Remarkably, it took Mercedes 20 years to follow up the 1971 280SE with another four-seat convertible — but when the 300 CE-24 Cabriolet joined the saloon, coupe and estate of the W124 series in 1991, it was well worth the wait.

Known internally as the A124, it offered a far better driving experience than its predecessor thanks to its multi-link independent rear suspension and shock absorber strut independent front suspension. To ensure it was up for drop-top duty, its floors were strengthened along with the doors and windshield frames and it would require 130kg of additional sheet metal to structurally compensate for the 28kg lost by removing the roof. Most open top cars of the era suffered from body vibrations but they were reduced on the Merc somewhat thanks to several vibration absorbers fitted on the chassis. The fully retractable top (which featured a heated rear window made from safety glass) had 27 linkage parts, 34 joints and only took up 80 litres of boot space.

Powering the handsome 300 CE-24 was a 3.0-litre four-valve straight-six which made 217 horses. The motor was basically bullet proof; 500,000km on the clock meant it was just getting started.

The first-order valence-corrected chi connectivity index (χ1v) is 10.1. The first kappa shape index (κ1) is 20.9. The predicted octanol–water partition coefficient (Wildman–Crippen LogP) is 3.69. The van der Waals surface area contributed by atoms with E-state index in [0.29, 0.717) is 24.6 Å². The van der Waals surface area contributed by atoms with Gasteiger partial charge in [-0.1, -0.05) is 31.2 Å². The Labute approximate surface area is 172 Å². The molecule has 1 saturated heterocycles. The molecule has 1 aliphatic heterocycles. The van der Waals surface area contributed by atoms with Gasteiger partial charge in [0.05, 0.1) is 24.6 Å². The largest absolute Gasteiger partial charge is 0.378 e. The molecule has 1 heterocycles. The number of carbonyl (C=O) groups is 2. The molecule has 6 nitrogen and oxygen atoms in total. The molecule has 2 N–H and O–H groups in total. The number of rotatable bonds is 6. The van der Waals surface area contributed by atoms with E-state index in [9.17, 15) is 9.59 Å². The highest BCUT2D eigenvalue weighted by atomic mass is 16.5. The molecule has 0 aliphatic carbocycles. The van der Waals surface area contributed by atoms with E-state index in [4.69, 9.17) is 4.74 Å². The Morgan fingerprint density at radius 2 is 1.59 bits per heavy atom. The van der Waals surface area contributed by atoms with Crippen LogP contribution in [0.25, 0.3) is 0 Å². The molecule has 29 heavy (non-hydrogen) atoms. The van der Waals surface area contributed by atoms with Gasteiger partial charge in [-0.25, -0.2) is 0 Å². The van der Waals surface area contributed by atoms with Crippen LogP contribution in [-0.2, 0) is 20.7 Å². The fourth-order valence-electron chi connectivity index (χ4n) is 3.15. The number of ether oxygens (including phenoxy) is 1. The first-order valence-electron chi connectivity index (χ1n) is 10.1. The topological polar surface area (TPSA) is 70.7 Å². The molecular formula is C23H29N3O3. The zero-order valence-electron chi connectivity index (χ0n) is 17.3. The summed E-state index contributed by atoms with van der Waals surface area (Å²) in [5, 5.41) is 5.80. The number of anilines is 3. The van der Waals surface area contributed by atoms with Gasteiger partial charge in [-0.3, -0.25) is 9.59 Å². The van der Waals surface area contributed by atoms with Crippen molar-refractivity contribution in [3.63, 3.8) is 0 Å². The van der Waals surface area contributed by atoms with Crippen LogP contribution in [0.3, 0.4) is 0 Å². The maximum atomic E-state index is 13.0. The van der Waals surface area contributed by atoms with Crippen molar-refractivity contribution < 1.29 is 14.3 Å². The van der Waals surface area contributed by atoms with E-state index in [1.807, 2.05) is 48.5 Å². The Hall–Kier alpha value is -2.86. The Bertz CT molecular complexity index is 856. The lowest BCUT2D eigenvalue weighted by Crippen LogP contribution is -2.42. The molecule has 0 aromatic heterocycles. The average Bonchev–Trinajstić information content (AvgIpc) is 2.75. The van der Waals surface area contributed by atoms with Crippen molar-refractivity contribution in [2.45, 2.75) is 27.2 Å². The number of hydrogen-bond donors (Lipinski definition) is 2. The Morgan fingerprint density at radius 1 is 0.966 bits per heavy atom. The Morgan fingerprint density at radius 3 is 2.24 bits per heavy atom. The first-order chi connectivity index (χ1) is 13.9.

Two years later, all 124 series models, were revised (and renamed as the E-Class) with the radiator grille redesigned after the S-Class being the most striking feature. The Cabriolet was offered with a 2.0-litre four-pot which generated 134 horses but enthusiasts opted for the E 36 AMG which was equipped with a 261 horse 3.6-litre.

Production ended in 1997 and a total of 33,952 units of the convertible 124 were made. It’s one of those cars you may have forgotten ever existed but they are a pleasure to drive, look fabulous, are rock solid, loaded with kit and can be had for as little as Dh35,000.